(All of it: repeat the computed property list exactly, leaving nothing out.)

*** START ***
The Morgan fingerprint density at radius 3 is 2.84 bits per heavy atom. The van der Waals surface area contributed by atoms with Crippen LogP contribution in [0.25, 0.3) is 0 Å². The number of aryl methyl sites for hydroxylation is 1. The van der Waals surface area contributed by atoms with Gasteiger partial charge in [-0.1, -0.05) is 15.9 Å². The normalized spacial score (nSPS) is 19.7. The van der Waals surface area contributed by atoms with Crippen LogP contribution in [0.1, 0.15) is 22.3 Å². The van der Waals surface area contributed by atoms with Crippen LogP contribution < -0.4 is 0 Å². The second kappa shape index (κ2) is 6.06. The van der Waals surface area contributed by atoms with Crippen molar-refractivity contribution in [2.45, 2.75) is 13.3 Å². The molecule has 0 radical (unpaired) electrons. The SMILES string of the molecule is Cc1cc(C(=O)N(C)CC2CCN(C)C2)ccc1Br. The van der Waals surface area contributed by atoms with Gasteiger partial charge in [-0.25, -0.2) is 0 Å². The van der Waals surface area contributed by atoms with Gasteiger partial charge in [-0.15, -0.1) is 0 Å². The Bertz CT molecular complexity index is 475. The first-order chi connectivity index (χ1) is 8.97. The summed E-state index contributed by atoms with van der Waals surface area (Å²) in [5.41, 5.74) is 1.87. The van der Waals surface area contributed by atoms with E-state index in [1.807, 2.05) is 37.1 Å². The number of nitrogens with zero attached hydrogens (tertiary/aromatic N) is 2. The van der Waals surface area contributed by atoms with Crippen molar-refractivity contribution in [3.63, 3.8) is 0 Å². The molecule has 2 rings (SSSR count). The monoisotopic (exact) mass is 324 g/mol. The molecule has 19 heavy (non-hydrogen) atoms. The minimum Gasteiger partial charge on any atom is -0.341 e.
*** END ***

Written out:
The Morgan fingerprint density at radius 3 is 2.84 bits per heavy atom. The van der Waals surface area contributed by atoms with Crippen LogP contribution in [0.25, 0.3) is 0 Å². The number of aryl methyl sites for hydroxylation is 1. The van der Waals surface area contributed by atoms with Gasteiger partial charge in [-0.1, -0.05) is 15.9 Å². The normalized spacial score (nSPS) is 19.7. The van der Waals surface area contributed by atoms with Crippen LogP contribution in [0.1, 0.15) is 22.3 Å². The van der Waals surface area contributed by atoms with Crippen LogP contribution < -0.4 is 0 Å². The second kappa shape index (κ2) is 6.06. The van der Waals surface area contributed by atoms with Crippen molar-refractivity contribution in [2.45, 2.75) is 13.3 Å². The molecule has 0 radical (unpaired) electrons. The SMILES string of the molecule is Cc1cc(C(=O)N(C)CC2CCN(C)C2)ccc1Br. The van der Waals surface area contributed by atoms with Gasteiger partial charge in [-0.25, -0.2) is 0 Å². The van der Waals surface area contributed by atoms with Gasteiger partial charge in [-0.15, -0.1) is 0 Å². The Bertz CT molecular complexity index is 475. The first-order chi connectivity index (χ1) is 8.97. The summed E-state index contributed by atoms with van der Waals surface area (Å²) in [5.41, 5.74) is 1.87. The van der Waals surface area contributed by atoms with E-state index in [1.807, 2.05) is 37.1 Å². The number of nitrogens with zero attached hydrogens (tertiary/aromatic N) is 2. The van der Waals surface area contributed by atoms with Crippen molar-refractivity contribution in [3.63, 3.8) is 0 Å². The molecule has 2 rings (SSSR count). The monoisotopic (exact) mass is 324 g/mol. The molecule has 19 heavy (non-hydrogen) atoms. The minimum Gasteiger partial charge on any atom is -0.341 e.